|Sunday January 24th, 2016||41W, 2D||2.66%||81.59%||-%||-%||14.4%||37.5%||56.1%||70.2%|
|Monday January 25th, 2016||41W, 3D||2.42%||84.13%||-%||-%||15.2%||39%||57.9%||71.9%|
|Tuesday January 26th, 2016||41W, 4D||2.18%||86.43%||-%||-%||16.1%||40.5%||59.6%||73.5%|
|Wednesday January 27th, 2016||41W, 5D||1.94%||88.49%||-%||-%||16.9%||42%||61.3%||75.1%|
|Thursday January 28th, 2016||41W, 6D||1.71%||90.32%||-%||-%||17.7%||43.4%||62.9%||76.4%|
|Friday January 29th, 2016||42W, 0D||1.5%||91.92%||-%||-%||18.6%||44.8%||64.5%||77.8%|
|Saturday January 30th, 2016||42W, 1D||1.3%||93.32%||-%||-%||19.5%||46.3%||65.9%||79.2%|
|Sunday January 31st, 2016||42W, 2D||1.11%||94.52%||-%||-%||20.3%||47.6%||67.3%||80.5%|
|Monday February 1st, 2016||42W, 3D||0.94%||95.54%||-%||-%||21.1%||48.9%||68.8%||81.6%|
|Tuesday February 2nd, 2016||42W, 4D||0.79%||96.41%||-%||-%||22%||50.1%||70.2%||82.7%|
|Wednesday February 3rd, 2016||42W, 5D||0.66%||97.13%||-%||-%||23%||51.6%||71.4%||83.6%|
|Thursday February 4th, 2016||42W, 6D||0.54%||97.72%||-%||-%||23.7%||53.1%||72.8%||84.6%|
|Friday February 5th, 2016||43W, 0D||0.44%||98.21%||-%||-%||24.6%||54.2%||73.7%||85.5%|
|Saturday February 6th, 2016||43W, 1D||0.35%||98.61%||-%||-%||25.2%||55.4%||74.8%||86.3%|
|Sunday February 7th, 2016||43W, 2D||0.28%||98.93%||-%||-%||26.2%||56.1%||75.7%||87.9%|
|Monday February 8th, 2016||43W, 3D||0.22%||99.18%||-%||-%||26.8%||57.3%||76.8%||-%|
|Tuesday February 9th, 2016||43W, 4D||0.18%||99.38%||-%||-%||29%||58.1%||79%||-%|
|Wednesday February 10th, 2016||43W, 5D||0.14%||99.53%||-%||-%||29.8%||59.6%||-%||-%|
|Thursday February 11th, 2016||43W, 6D||0.1%||99.65%||-%||-%||28.6%||62.9%||-%||-%|
|Friday February 12th, 2016||44W, 0D||0.08%||99.74%||-%||-%||30.8%||-%||-%||-%|
|Saturday February 13th, 2016||44W, 1D||0.06%||99.81%||-%||-%||31.6%||-%||-%||-%|
|Sunday February 14th, 2016||44W, 2D||0.04%||99.87%||-%||-%||30.8%||-%||-%||-%|
All percentages are estimates based on mathematical averages and should not be taken terribly seriously... just because you only have 5% chance of going into labor two weeks early, that doesn't mean you should schedule a trip to the bahamas that weekend (see xkcd to get what I mean here).
You should (obviously) listen to your doctor or midwife on all matters related to pregnancy and childbirth. Just because this chart tells you that a 42W pregnant woman has a high chance of delivering in the next seven days, it doesn't mean it's healthy for her to be pregnant for seven more days. If your doctor wants to increase probability of delivery by inducing labor, there's probably a good reason.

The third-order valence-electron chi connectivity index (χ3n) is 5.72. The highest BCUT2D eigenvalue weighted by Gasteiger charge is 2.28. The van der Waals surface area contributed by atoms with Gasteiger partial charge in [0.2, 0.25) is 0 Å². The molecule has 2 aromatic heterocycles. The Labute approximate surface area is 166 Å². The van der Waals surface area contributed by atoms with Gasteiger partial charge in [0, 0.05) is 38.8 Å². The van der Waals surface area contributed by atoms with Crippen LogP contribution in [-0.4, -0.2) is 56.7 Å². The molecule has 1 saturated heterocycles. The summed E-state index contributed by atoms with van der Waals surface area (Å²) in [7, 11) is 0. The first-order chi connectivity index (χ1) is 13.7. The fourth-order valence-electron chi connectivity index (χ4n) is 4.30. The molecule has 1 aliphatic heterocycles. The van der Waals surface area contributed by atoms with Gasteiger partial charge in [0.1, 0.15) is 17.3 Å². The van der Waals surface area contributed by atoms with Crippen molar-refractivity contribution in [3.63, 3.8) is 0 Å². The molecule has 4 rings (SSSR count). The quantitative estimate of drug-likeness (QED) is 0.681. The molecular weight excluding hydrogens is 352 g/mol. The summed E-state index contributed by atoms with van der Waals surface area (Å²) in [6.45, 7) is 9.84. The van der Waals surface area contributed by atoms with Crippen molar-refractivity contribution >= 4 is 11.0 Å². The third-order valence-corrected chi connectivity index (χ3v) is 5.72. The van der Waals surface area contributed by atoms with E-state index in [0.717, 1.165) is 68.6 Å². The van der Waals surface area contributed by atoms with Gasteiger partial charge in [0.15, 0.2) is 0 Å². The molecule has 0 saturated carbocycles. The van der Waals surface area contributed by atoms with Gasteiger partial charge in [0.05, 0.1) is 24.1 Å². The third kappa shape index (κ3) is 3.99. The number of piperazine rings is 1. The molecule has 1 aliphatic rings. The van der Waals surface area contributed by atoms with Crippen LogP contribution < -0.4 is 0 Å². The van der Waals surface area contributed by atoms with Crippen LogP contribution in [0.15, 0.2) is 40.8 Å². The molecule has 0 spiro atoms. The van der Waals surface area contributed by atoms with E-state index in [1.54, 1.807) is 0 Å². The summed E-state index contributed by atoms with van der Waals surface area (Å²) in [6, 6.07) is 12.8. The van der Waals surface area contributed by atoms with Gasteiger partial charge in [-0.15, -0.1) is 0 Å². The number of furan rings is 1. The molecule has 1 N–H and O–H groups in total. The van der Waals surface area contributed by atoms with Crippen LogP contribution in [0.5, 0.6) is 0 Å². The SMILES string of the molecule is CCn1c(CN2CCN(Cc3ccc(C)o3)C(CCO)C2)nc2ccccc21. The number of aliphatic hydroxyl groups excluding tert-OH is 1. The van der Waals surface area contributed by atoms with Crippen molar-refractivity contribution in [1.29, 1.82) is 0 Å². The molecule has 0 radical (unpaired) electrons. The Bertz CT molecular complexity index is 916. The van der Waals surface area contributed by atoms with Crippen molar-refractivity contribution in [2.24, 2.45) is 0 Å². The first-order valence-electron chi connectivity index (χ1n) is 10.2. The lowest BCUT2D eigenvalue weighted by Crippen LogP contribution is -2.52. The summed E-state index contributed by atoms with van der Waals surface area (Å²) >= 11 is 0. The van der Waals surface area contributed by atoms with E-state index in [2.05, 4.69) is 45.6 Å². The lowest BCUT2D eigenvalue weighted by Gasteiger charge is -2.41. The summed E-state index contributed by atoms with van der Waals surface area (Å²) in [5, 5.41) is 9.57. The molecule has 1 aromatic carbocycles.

Finding good distribution statistics on spontaneous labor is interesting. I have not found a study with an exact daily breakdown of when babies are born. However I have read way too much on this topic, so I can tell you that my favorite published research is The length of human pregnancy as calculated by ultrasonographic measurement of the fetal biparietal diameter (H. Kieler, O. Axelsson, S. Nilsson, U. Waldenströ) which a very nice table of 10 published studies, which found various means between 272-283 days. The study contributes their own results as well, analyzing nearly 2000 mothers who went into labor spontaneously, and there's graphs of what they found. They found a mean around 280 days, and standard deviations between 8-11 days. There's a big list of other studies and answers in the Introduction to my due date survey results.
Which leads to this topic... I am also in the process of collecting my own statistics. If you have had a baby, please take my due date survey. Oddly enough, the numbers I've collected so far support my messy hunch that pregnancy length has a 40-week mean and 9-10 day standard deviation. So go me.
Anyway if you have better research, drop me an e-mail (firstname.lastname@example.org).
Charts are generated by flot.
My brother's favorite stuffed animal was a thing we called 'gerbil'. I actually don't know what it was because we found it in the street (not sure what my mum was thinking in allowing him to pick it up, let alone keep it) and it had already lost an eye and was unidentifiable, but he became really attached to it. We almost missed a flight once because he dropped it in the airport and we had to go back to look for it.
Today for the first time my 11month old showed interest in a stuffed animal. Just before Christmas we received a box from Amazon with a giant bear inside. No gift wrap, no note. Just a bear the size of my child. It's been sat in his room and ignored completely, despite him exploring literally everything else that is in there. Then, out of the blue, he made a beeline for it and tried to pull its eyes out.